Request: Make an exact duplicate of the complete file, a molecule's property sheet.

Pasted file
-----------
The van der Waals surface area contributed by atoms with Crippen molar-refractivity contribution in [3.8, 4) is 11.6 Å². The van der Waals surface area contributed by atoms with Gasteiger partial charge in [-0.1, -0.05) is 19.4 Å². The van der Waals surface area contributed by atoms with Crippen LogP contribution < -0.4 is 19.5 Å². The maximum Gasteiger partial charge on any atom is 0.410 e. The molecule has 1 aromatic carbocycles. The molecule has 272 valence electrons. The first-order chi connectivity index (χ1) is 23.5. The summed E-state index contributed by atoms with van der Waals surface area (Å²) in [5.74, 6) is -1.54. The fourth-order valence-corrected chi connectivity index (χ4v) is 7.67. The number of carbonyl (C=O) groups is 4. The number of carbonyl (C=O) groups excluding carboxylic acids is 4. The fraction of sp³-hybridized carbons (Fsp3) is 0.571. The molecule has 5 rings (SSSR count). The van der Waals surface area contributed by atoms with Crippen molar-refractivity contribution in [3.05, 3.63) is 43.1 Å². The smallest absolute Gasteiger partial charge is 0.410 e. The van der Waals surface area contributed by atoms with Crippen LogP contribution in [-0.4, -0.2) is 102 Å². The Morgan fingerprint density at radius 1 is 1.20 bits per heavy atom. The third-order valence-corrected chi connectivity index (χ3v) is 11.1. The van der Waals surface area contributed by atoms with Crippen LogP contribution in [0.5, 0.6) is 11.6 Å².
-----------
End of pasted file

The van der Waals surface area contributed by atoms with Crippen molar-refractivity contribution in [3.8, 4) is 11.6 Å². The van der Waals surface area contributed by atoms with Gasteiger partial charge in [-0.1, -0.05) is 19.4 Å². The van der Waals surface area contributed by atoms with Crippen LogP contribution < -0.4 is 19.5 Å². The maximum Gasteiger partial charge on any atom is 0.410 e. The molecule has 1 aromatic carbocycles. The molecule has 272 valence electrons. The first-order chi connectivity index (χ1) is 23.5. The summed E-state index contributed by atoms with van der Waals surface area (Å²) in [5.74, 6) is -1.54. The fourth-order valence-corrected chi connectivity index (χ4v) is 7.67. The number of carbonyl (C=O) groups is 4. The number of carbonyl (C=O) groups excluding carboxylic acids is 4. The fraction of sp³-hybridized carbons (Fsp3) is 0.571. The molecule has 5 rings (SSSR count). The van der Waals surface area contributed by atoms with Crippen molar-refractivity contribution in [3.05, 3.63) is 43.1 Å². The smallest absolute Gasteiger partial charge is 0.410 e. The van der Waals surface area contributed by atoms with Crippen LogP contribution in [-0.4, -0.2) is 102 Å². The Morgan fingerprint density at radius 1 is 1.20 bits per heavy atom. The third-order valence-corrected chi connectivity index (χ3v) is 11.1. The van der Waals surface area contributed by atoms with Crippen LogP contribution in [0.5, 0.6) is 11.6 Å².